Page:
Effectiveness Studies THE AGENCY ON HEALTH CARE POLICY AND RESEARCH STUDY THE RAND STUDY THE MANGA REPORT THE AV-MED STUDY THE MIDWEST RESEARCH INSTITUTE STUDY THE ANNALS OF INTERNAL MEDICINE STUDY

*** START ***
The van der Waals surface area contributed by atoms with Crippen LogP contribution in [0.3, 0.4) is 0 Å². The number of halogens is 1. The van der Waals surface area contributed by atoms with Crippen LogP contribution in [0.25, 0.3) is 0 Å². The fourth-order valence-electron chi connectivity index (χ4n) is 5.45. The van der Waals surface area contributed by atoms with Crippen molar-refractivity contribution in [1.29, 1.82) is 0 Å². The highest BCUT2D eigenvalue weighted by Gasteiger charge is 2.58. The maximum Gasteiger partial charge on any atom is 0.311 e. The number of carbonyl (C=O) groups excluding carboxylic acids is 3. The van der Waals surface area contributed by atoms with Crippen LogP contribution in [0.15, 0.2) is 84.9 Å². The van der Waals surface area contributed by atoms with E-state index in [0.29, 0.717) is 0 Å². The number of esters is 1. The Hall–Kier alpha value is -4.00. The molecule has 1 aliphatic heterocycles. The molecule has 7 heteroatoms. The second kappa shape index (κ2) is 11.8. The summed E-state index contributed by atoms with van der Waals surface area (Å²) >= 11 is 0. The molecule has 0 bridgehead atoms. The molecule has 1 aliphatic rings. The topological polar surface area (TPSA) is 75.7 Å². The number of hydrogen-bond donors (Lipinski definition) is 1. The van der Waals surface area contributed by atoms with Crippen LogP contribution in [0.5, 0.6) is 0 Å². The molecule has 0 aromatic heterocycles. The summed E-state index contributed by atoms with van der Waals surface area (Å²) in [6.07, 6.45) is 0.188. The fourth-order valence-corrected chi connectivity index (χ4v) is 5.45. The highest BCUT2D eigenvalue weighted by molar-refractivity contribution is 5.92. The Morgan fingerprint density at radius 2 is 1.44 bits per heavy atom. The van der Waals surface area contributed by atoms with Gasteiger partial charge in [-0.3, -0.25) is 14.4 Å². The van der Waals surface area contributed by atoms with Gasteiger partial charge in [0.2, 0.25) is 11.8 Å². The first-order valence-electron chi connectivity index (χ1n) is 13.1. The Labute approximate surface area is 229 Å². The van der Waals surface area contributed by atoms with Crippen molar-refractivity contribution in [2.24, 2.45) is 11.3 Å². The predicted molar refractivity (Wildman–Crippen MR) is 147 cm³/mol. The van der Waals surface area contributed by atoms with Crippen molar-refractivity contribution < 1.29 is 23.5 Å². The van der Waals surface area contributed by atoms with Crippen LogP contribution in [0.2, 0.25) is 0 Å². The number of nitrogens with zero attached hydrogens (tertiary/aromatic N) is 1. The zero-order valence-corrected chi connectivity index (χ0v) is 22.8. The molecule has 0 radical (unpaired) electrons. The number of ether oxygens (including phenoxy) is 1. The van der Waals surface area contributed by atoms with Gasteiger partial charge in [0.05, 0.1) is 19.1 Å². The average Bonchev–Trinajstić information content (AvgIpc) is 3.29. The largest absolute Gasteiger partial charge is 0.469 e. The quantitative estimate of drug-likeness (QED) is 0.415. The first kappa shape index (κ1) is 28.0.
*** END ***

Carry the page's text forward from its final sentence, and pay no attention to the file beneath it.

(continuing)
THE AGENCY ON HEALTH CARE POLICY AND RESEARCH STUDY On December 8, 1994, the Agency for Health Care Policy and Research (AHCPR) of the US Department of Health and Human Services released Clinical Practice Guidelines for the management of acute low back pain. Their guidelines were developed after extensive study of diagnostic and treatment methods for acute low back pain. The guidelines were created by the AHCPR panel to provide primary care clinicians with information and recommended strategies for the assessment and treatment of acute low back problems. The AHCPR panel was made up of 23 members consisting of medical doctors, chiropractic doctors, nurses, experts in spinal research, physical therapists, an occupational therapist, a psychologist, and a consumer representative. The following conclusions were made in this landmark study: Conservative treatment such as spinal manipulation should be pursued in most before cases considering surgical intervention; Prescription drugs such as oral steroids, antidepressant medications and colchicine are not recommended for acute low back problems. Other interesting finds included: The risk of serious complications from lumbar spinal manipulation is rare; There is currently no evidence supporting the use of trigger point, ligamentous and facet injections, needle acupuncture or dry needling as treatment for acute back problems; The panel found no evidence of benefit from the application of physical agents and modalities such as ice, heat, massage, traction, ultrasound, cutaneous laser treatment, transcutaneous electrical nerve stimulation (T.E.N.S.) and biofeedback techniques.